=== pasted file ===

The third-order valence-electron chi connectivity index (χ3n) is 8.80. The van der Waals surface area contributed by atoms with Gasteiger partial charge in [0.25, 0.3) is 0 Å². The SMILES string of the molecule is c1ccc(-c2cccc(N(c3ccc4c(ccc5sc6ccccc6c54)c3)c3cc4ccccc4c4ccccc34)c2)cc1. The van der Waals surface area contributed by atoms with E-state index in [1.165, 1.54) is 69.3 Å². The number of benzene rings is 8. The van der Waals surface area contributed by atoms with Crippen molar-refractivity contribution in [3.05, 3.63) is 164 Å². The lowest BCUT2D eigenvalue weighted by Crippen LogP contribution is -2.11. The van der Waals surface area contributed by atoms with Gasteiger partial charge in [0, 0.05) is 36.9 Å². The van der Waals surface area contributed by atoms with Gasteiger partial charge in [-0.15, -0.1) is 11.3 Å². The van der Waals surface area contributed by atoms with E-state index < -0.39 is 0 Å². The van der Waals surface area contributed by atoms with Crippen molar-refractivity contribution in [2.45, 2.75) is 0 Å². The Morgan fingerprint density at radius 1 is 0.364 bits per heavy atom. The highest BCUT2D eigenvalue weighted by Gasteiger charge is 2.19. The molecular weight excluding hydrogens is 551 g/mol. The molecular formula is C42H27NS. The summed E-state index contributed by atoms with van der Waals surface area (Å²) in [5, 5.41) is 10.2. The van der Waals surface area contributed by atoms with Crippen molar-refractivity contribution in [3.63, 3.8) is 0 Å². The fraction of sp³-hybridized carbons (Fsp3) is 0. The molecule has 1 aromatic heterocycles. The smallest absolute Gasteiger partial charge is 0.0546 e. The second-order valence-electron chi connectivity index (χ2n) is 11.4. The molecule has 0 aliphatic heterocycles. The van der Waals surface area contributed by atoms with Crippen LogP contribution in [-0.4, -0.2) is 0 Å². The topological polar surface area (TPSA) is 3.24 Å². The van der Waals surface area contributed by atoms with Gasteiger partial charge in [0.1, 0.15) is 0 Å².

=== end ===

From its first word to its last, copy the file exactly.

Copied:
The third-order valence-electron chi connectivity index (χ3n) is 8.80. The van der Waals surface area contributed by atoms with Gasteiger partial charge in [0.25, 0.3) is 0 Å². The SMILES string of the molecule is c1ccc(-c2cccc(N(c3ccc4c(ccc5sc6ccccc6c54)c3)c3cc4ccccc4c4ccccc34)c2)cc1. The van der Waals surface area contributed by atoms with E-state index in [1.165, 1.54) is 69.3 Å². The number of benzene rings is 8. The van der Waals surface area contributed by atoms with Crippen molar-refractivity contribution in [3.05, 3.63) is 164 Å². The lowest BCUT2D eigenvalue weighted by Crippen LogP contribution is -2.11. The van der Waals surface area contributed by atoms with Gasteiger partial charge in [0, 0.05) is 36.9 Å². The van der Waals surface area contributed by atoms with Gasteiger partial charge in [-0.15, -0.1) is 11.3 Å². The van der Waals surface area contributed by atoms with E-state index < -0.39 is 0 Å². The van der Waals surface area contributed by atoms with Crippen molar-refractivity contribution in [2.45, 2.75) is 0 Å². The Morgan fingerprint density at radius 1 is 0.364 bits per heavy atom. The highest BCUT2D eigenvalue weighted by Gasteiger charge is 2.19. The molecular weight excluding hydrogens is 551 g/mol. The molecular formula is C42H27NS. The summed E-state index contributed by atoms with van der Waals surface area (Å²) in [5, 5.41) is 10.2. The van der Waals surface area contributed by atoms with Crippen molar-refractivity contribution in [3.63, 3.8) is 0 Å². The fraction of sp³-hybridized carbons (Fsp3) is 0. The molecule has 1 aromatic heterocycles. The smallest absolute Gasteiger partial charge is 0.0546 e. The second-order valence-electron chi connectivity index (χ2n) is 11.4. The molecule has 0 aliphatic heterocycles. The van der Waals surface area contributed by atoms with Crippen LogP contribution in [-0.4, -0.2) is 0 Å². The topological polar surface area (TPSA) is 3.24 Å². The van der Waals surface area contributed by atoms with Gasteiger partial charge in [0.1, 0.15) is 0 Å².